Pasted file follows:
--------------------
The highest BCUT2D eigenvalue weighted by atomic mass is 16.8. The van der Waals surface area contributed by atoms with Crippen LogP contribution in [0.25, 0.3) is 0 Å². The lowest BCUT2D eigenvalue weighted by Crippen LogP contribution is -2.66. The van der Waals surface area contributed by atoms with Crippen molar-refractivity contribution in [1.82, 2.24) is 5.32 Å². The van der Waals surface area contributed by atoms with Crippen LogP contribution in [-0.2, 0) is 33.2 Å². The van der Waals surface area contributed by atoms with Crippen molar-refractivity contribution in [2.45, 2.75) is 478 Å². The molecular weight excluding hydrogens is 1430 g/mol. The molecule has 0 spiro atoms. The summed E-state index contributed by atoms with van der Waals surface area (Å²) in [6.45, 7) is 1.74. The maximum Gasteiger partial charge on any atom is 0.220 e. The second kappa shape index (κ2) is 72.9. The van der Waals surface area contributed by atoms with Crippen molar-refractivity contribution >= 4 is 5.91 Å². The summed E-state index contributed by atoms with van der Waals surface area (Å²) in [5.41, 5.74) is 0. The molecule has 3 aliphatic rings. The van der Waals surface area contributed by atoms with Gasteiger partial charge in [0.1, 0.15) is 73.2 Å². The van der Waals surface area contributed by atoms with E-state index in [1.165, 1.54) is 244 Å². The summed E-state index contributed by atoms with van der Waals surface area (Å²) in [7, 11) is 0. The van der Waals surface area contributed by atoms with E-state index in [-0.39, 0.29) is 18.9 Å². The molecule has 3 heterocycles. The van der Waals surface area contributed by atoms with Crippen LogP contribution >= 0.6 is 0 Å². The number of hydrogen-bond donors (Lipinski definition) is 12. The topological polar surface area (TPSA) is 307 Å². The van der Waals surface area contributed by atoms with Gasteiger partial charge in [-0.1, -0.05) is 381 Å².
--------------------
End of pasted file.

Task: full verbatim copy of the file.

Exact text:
The highest BCUT2D eigenvalue weighted by atomic mass is 16.8. The van der Waals surface area contributed by atoms with Crippen LogP contribution in [0.25, 0.3) is 0 Å². The lowest BCUT2D eigenvalue weighted by Crippen LogP contribution is -2.66. The van der Waals surface area contributed by atoms with Crippen molar-refractivity contribution in [1.82, 2.24) is 5.32 Å². The van der Waals surface area contributed by atoms with Crippen LogP contribution in [-0.2, 0) is 33.2 Å². The van der Waals surface area contributed by atoms with Crippen molar-refractivity contribution in [2.45, 2.75) is 478 Å². The molecular weight excluding hydrogens is 1430 g/mol. The molecule has 0 spiro atoms. The summed E-state index contributed by atoms with van der Waals surface area (Å²) in [6.45, 7) is 1.74. The maximum Gasteiger partial charge on any atom is 0.220 e. The second kappa shape index (κ2) is 72.9. The van der Waals surface area contributed by atoms with Crippen molar-refractivity contribution >= 4 is 5.91 Å². The summed E-state index contributed by atoms with van der Waals surface area (Å²) in [5.41, 5.74) is 0. The molecule has 3 aliphatic rings. The van der Waals surface area contributed by atoms with Gasteiger partial charge in [0.1, 0.15) is 73.2 Å². The van der Waals surface area contributed by atoms with E-state index in [1.165, 1.54) is 244 Å². The summed E-state index contributed by atoms with van der Waals surface area (Å²) in [7, 11) is 0. The van der Waals surface area contributed by atoms with E-state index in [-0.39, 0.29) is 18.9 Å². The molecule has 3 heterocycles. The van der Waals surface area contributed by atoms with Crippen LogP contribution >= 0.6 is 0 Å². The number of hydrogen-bond donors (Lipinski definition) is 12. The topological polar surface area (TPSA) is 307 Å². The van der Waals surface area contributed by atoms with Gasteiger partial charge in [-0.1, -0.05) is 381 Å².